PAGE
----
China's trade data surge past expectations
China posted stronger-than-expected trade figures on Thursday, the latest in a string of upbeat data and raising hopes that the world's second biggest economy may be stabilizing.
Exports rose 5.1 percent in July, compared to a Reuters forecast of a 3 percent rise, and much better than the 3.1 percent fall in June.
Meanwhile, imports jumped 10.9 percent in the month, versus expectations of a 2.1 percent rise and following the 0.7 percent drop in June.
Trade surplus came in at $17.8 billion, compared to forecast of $27.2 billion.
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The data triggered swift reaction in the markets.The Australia dollar rose 0.9 percent to $0.9073, while shares in Hong Kong and China rose 0.8 percent and 0.5 percent, respectively, before reversing some of the gains in the late session.
"China trade data for July indicates a rebound of external demand and a re-surgence of domestic demand," said Dariusz Kowalczyk, senior economist and strategist of Asia ex-Japan at Credit Agricole told CNBC.
"All this confirms our view that the economy has bottomed out and will re-accelerate in the second half. We'd like to call the end to worries over China for this year," he added.
The trade figures are the first in a flurry of economic data this week that investors hope will show continued signs of improvement in China's economy.
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The government's twin Purchasing Managers' Index (PMI) reports for the manufacturing and non-manufacturing sectors for July in the past week both came in better than expected, raising hopes that the slowing economy may be getting some of its growth mojo back.
But Alistair Chan, economist at Moody's Analytics, say the numbers reflect similar trade conditions back in April, so it's more a "return to normal conditions" than a bounce.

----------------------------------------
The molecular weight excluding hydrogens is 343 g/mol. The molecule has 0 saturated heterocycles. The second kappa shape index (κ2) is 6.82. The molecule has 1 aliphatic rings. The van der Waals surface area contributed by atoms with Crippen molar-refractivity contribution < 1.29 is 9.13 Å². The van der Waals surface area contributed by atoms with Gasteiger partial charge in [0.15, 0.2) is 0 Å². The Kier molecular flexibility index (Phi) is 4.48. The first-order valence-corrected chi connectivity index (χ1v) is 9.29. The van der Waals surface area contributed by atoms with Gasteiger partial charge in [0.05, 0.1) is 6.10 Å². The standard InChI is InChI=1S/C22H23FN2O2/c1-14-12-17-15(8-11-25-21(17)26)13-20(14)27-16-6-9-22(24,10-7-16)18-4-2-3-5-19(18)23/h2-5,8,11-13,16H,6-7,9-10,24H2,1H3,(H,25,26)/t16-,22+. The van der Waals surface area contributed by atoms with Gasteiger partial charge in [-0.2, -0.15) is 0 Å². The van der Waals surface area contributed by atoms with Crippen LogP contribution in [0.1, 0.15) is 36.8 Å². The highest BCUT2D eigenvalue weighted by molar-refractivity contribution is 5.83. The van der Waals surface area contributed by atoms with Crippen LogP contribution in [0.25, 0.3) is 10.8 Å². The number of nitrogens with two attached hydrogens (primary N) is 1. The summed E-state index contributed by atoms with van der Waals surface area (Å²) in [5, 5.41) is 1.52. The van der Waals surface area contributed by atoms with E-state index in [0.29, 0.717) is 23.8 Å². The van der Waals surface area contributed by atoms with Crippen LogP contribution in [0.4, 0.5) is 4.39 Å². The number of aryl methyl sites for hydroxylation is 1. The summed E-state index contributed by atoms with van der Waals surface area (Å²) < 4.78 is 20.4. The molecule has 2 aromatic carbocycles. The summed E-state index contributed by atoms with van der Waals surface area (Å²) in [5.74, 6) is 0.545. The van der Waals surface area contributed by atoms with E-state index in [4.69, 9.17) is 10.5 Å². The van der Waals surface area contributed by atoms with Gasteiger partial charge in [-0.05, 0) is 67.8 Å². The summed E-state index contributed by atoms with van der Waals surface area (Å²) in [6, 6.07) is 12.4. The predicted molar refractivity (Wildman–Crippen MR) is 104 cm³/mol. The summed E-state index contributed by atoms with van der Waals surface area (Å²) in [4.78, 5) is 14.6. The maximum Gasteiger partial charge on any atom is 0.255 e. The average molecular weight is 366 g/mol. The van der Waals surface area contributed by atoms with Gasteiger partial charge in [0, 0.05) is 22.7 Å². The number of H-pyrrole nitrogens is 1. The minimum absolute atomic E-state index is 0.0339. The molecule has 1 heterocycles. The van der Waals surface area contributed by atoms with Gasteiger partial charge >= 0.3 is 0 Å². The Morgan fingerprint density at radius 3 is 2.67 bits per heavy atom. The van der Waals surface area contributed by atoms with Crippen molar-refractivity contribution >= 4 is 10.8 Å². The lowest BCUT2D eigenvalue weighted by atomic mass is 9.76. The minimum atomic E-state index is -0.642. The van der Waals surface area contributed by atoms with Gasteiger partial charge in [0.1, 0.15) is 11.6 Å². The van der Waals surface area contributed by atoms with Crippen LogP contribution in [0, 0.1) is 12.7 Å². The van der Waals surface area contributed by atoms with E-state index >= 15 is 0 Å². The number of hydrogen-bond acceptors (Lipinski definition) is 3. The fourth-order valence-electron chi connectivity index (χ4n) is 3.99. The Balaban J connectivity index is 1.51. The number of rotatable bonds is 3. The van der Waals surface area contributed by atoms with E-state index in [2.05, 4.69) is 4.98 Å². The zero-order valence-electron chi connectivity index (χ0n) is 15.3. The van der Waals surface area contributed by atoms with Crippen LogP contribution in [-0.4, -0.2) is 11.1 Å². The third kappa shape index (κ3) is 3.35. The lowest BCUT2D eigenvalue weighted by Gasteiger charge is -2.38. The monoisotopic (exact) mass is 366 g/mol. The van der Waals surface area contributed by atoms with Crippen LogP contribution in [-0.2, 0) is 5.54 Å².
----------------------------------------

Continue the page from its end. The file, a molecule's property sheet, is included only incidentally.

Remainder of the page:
"At the end of the day exporters are still having to contend with weak global demand, and the currency is quite strong as well so I don't think it's going to be much upside for exports to this year," he said.
"To be honest, I think this is probably as good as it will get – I don't the growth rate is going to continue going much higher," he added.
Other analysts argue that the recent improved economic readings, while reassuring to investors, don't resolve the 'unknown' structural problems in China.
"I've got a very low level of confidence in my assessment of what's going to happen in China between now for the rest of the year," Simon Warner, head of macro markets at AMP Capital said.
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"If Chinese GDP stabilizes, then the global economy is going to look fine and dandy in 2014 but the problem is all those 'known unknowns' of structural problems in China like the shadow banking system and appallingly poor capital allocation model," he noted.
According to Wendy Liu, head of China equity research at Nomura, Friday's data –which include inflation, retail sales and industrial output figures – are a better gauge of the economy than the trade numbers.
"People will be looking to tomorrow's numbers more so than today's," said Liu. "There tends to be quite a bit of volatility with the trade numbers on a monthly basis and also, some adjustment as to what's real and what is fictitious trade."